Times had changed only a little. For Wallis to be presented at court, Aunt Bessie was deputed to provide for the lord chamberlain's office not only a copy of her niece's divorce decree but the shorthand reporter's trial notes "to prove nothing was said against me." The rarefied life would not last, she told Aunt Bessie in 1933; it was her "swan song unless I can hang onto my figure."

When David began turning up at Wallis' flat in Marylebone for potluck suppers, and began instructing his aides not to put through telephone calls to him from Thelma Furness and Freda Dudley Ward, Wallis began confessing to Aunt Bessie that she was becoming "a bit worn -- never a restful moment as it requires great tact to manage both men ." But her skills in management and in tact were becoming sophisticated. After a lecture from Washington that Wallis was on a collision course with harsh reality, Bessie was assured that "if Ernest raises any objections to the situation I shall give up the prince at once. So far things are going along beautifully and the 3 of us are always together . . ." That was less and less so, as the David-and-Wallis segment of the correspondence begins to burgeon; yet the letters have no suggestion of sexual urgency. Rather, they suggest an immature young man baby-talking to his child sweetheart. ("These three gardenias are eanum but they say enormous ooh and that a boy loves a girl more and more and is holding her so tight these trying days of waiting.") Emotionally, the prince seems a case of arrested development, but Wallis thrilled at being hostess at his glamorous table, choosing Christmas presents for his huge staff, and being his companion at whatever undemanding level he wanted and needed.

Michael Bloch sees the relationship as almost one of mother and son, but Wallis was less the mothering type than the plastic consort who fitted herself into whatever mold the prince required as the price of what seemed a transient but thrilling episode in her life. Yet the precipice she had ascended had left her with fewer alternatives than she had anticipated. Somehow she thought that the Establishment could be overcome once David was king, and she confessed frankly to Aunt Bessie about her "insatiable ambitions." These almost seemed possible when David became Edward VIII on January 20, 1936, and Ernest wrote to him the next day humbly as a "devoted loyal subject." And he was exactly that, arranging to be confronted by private detectives in bed with another woman so that Wallis could sue for divorce as the innocent victim. (The king reimbursed Simpson's expenses.)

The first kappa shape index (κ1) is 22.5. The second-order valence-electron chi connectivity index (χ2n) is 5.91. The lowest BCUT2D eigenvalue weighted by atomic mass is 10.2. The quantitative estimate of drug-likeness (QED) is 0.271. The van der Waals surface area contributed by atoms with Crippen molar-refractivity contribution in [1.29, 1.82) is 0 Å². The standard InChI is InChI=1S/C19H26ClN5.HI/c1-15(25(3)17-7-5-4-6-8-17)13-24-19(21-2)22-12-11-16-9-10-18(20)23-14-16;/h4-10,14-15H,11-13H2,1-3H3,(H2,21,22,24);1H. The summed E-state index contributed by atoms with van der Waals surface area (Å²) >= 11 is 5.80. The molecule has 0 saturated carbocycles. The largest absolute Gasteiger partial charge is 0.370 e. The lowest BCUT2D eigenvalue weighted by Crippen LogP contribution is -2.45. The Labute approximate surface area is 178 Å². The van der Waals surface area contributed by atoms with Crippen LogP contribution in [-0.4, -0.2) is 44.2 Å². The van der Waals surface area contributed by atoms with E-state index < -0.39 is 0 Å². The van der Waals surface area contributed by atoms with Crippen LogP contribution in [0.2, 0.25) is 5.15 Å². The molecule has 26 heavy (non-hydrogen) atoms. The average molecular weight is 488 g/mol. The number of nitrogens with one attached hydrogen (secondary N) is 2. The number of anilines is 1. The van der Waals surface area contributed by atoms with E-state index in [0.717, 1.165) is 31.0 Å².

Leaving nothing to chance, Wallis wrote to her aunt to have family trees researched, in case her lineage could be made of some account, and simultaneously she pooh-poohed American "bourgeois morals." As she confided, "nothing ventured nothing gained," for if His Majesty were to fall in love with someone else, "I would cease to be as powerful or have all I have today. . . . I can't go back to the old . . . I am 40 and I feel I must follow my own instincts." She already had a financial settlement in hand from the king, and an army of flatterers around her; and the king was more and more inclined, if it came to that, to renounce the throne rather than her. All the monarchy meant was ceremonial appearances at which he was effective, but which he detested, and -- he told her -- "red dispatch boxes full of mostly bunk to read." WHEN IT CAME to confronting his government -- he might have stalled the cabinet until after his coronation, when his position would have been stronger -- he had no stomach for it. Trapped by his flight from responsibility into exactly the role she had sought, suddenly she warned him, in a letter, "You and I can only create disaster together." Whether it was prophecy, or an attempt to create a document for her later exculpation, the warning was useless to either of them. Bloch sees her as considering withdrawal to rescue his position, but in actuality she had nowhere else to go but to him, and both still assumed that the leavings of power and glory would be substantial. The assumption was false, but Wallis assured David, "Together I suppose we are strong enough to face this mean world."

Mean it was. As she predicted to society hostess Sybil Colefax, "two people will suffer" because of "the workings of a system." Unwilling even to predicate his abdication upon a parting settlement that would guarantee him and his future wife royal status and position in Britain, he broadcast instead his eloquent "the woman I love" radio farewell in December 1936 (some touches in it by Winston Churchill) and went off into a European exile that meant cold shoulders from former sycophants and warm interest from the sleaziest elements of the popular press.

Denied dignity, and without anything useful to do, the new Duke of Windsor and his Duchess would be international society's most notorious parasites for a generation, while they thoroughly bored each other. But that book has already been written -- several times over. The Wallis-David correspondence ends as they are about to marry, in June 1937. She had thought of him as emotionally a Peter Pan, and of herself an Alice in Wonderland. The book they had written together, however, was a Paradise Lost.